The Kremlin may fear that political ferment in Kyrgyzstan could spread to more important allies in central Asia. The long-time leader of oil-rich Kazakhstan, Nursultan Nazarbayev, who has fixed elections and changed the Constitution to extend his rule, last month dissolved the leading opposition party after it sent a delegation to Ukraine to study the Orange Revolution. He also moved to close down a local institute funded by global financier George Soros, who has backed pro-democracy movements in Ukraine and elsewhere.
In Uzbekistan, which also hosts a key US military base, President Karimov, a former Soviet politburo member, has ruled with an iron fist since the demise of the USSR. Karimov recently jeered publicly at those "who are dying to see that the way the elites in Georgia and Ukraine changed becomes a model to be emulated in other countries." He warned bluntly: "We have the necessary force for that."
Some experts argue that, while velvet revolution may be possible in semi-authoritarian Kyrgyzstan and Kazakhstan, it is a very distant prospect in Uzbekistan because democracy and civil society are barely developed there. Last week's protests in Tashkent, though based on a narrow economic issue, hint that instability may lie just beneath the regime's tough and orderly surface.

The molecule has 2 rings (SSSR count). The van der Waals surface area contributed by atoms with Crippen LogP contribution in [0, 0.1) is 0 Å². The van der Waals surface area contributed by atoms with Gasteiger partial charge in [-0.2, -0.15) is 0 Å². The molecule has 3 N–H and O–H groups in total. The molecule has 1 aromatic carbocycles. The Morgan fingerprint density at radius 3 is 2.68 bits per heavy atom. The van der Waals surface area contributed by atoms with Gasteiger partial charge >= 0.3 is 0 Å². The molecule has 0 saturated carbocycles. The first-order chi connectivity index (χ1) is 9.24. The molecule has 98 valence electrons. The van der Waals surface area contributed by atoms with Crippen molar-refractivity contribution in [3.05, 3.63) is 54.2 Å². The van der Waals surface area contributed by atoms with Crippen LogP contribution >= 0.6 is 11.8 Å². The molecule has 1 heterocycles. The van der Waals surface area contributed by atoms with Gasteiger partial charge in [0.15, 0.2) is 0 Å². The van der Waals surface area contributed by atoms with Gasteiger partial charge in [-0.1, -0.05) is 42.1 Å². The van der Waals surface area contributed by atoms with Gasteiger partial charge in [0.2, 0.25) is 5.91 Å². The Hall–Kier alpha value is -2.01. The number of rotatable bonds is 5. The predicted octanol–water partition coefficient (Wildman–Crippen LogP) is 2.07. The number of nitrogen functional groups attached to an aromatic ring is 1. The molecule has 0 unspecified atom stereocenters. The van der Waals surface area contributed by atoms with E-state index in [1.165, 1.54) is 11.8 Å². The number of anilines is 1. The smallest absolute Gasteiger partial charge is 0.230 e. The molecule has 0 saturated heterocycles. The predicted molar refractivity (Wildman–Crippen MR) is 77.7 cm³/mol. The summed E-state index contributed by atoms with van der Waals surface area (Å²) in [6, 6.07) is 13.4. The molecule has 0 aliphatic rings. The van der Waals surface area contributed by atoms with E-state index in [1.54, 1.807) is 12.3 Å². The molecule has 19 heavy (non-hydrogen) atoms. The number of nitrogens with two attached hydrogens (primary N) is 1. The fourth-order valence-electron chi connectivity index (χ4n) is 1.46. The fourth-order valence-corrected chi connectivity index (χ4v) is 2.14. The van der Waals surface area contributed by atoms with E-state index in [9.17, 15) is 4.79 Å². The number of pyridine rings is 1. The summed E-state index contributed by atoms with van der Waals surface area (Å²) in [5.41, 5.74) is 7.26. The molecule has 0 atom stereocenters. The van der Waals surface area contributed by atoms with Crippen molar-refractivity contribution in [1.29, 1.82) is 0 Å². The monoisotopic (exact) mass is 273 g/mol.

Uzbekistan's gas-rich neighbor, Turkmenistan, is run by a North Korean-style dictatorship that permits no dissent of any kind. "In absolutely authoritarian regimes like [Uzbekistan and Turkmenistan] the threat of 'Orange Revolution' is just used by the leaders to crack down harder," says Masha Lipman, an expert with the Carnegie Center in Moscow. "There is no chance for the opposition to actually organize anything, much less a revolution."
That paradox may help to explain why Georgians were able to rally successfully against the lethargic regime of Eduard Shevardnadze, when it attempted to rig the 2003 parliamentary polls, while protesters in neighboring Azerbaijan were put down when the much more efficient dictatorship of Gaidar Aliyev imposed the succession of his son, Ilham, through fraudulent elections just a month earlier.
Ukrainians were able to successfully mobilize against vote-rigging late last year in part because Ukraine had relatively free institutions, including a parliament and Supreme Court that the president was not able to control. In next-door Belarus, which US Secretary of State Condoleezza Rice has labeled "the last outpost of tyranny in Europe," dictator Alexander Lukashenko has crushed the opposition and banished nongovernmental organizations, and looks set to be handily reelected in showpiece elections later this year.
But an upsurge looks increasingly likely in ex-Soviet Moldova, where Communist President Vladimir Voronin has lost Moscow support. He faces a strong challenge in next month's parliamentary elections from the pro-Western Christian Democrats, who reportedly are sporting orange scarves and flags in the capital.
"The Kremlin suddenly finds itself severely challenged to change its strategies, both at home and in former Soviet countries," says Sergei Kazyonnov, an expert with the independent Institute for National Security and Strategic Research in Moscow. "It can go on depending on political manipulations and under-the-carpet deals with local elites. But it is already becoming obvious that there are just too many different realities here, and an unworkable multiplicity of carpets."